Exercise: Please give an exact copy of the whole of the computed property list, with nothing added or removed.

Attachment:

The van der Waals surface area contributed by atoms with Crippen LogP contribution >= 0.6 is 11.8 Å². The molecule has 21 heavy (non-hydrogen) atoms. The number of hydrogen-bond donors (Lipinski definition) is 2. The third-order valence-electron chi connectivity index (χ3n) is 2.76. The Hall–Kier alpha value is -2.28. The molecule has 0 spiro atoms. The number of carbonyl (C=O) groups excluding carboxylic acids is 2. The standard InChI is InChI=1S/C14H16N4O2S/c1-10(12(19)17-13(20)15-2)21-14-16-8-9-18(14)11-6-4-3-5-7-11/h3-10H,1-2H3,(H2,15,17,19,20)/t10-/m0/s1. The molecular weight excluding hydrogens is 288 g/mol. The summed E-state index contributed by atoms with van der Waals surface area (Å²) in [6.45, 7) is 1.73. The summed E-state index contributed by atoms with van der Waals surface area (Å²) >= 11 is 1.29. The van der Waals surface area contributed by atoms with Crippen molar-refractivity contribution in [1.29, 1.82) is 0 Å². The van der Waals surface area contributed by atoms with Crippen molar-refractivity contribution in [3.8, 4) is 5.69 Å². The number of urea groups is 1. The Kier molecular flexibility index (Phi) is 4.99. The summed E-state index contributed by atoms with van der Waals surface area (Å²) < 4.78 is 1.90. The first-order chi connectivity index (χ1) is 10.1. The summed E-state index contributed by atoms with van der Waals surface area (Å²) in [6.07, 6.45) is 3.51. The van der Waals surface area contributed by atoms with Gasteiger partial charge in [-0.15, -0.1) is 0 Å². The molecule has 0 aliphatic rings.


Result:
The van der Waals surface area contributed by atoms with Crippen LogP contribution >= 0.6 is 11.8 Å². The molecule has 21 heavy (non-hydrogen) atoms. The number of hydrogen-bond donors (Lipinski definition) is 2. The third-order valence-electron chi connectivity index (χ3n) is 2.76. The Hall–Kier alpha value is -2.28. The molecule has 0 spiro atoms. The number of carbonyl (C=O) groups excluding carboxylic acids is 2. The standard InChI is InChI=1S/C14H16N4O2S/c1-10(12(19)17-13(20)15-2)21-14-16-8-9-18(14)11-6-4-3-5-7-11/h3-10H,1-2H3,(H2,15,17,19,20)/t10-/m0/s1. The molecular weight excluding hydrogens is 288 g/mol. The summed E-state index contributed by atoms with van der Waals surface area (Å²) in [6.45, 7) is 1.73. The summed E-state index contributed by atoms with van der Waals surface area (Å²) >= 11 is 1.29. The van der Waals surface area contributed by atoms with Crippen molar-refractivity contribution in [1.29, 1.82) is 0 Å². The van der Waals surface area contributed by atoms with Crippen molar-refractivity contribution in [3.8, 4) is 5.69 Å². The number of urea groups is 1. The Kier molecular flexibility index (Phi) is 4.99. The summed E-state index contributed by atoms with van der Waals surface area (Å²) < 4.78 is 1.90. The first-order chi connectivity index (χ1) is 10.1. The summed E-state index contributed by atoms with van der Waals surface area (Å²) in [6.07, 6.45) is 3.51. The van der Waals surface area contributed by atoms with Gasteiger partial charge in [-0.15, -0.1) is 0 Å². The molecule has 0 aliphatic rings.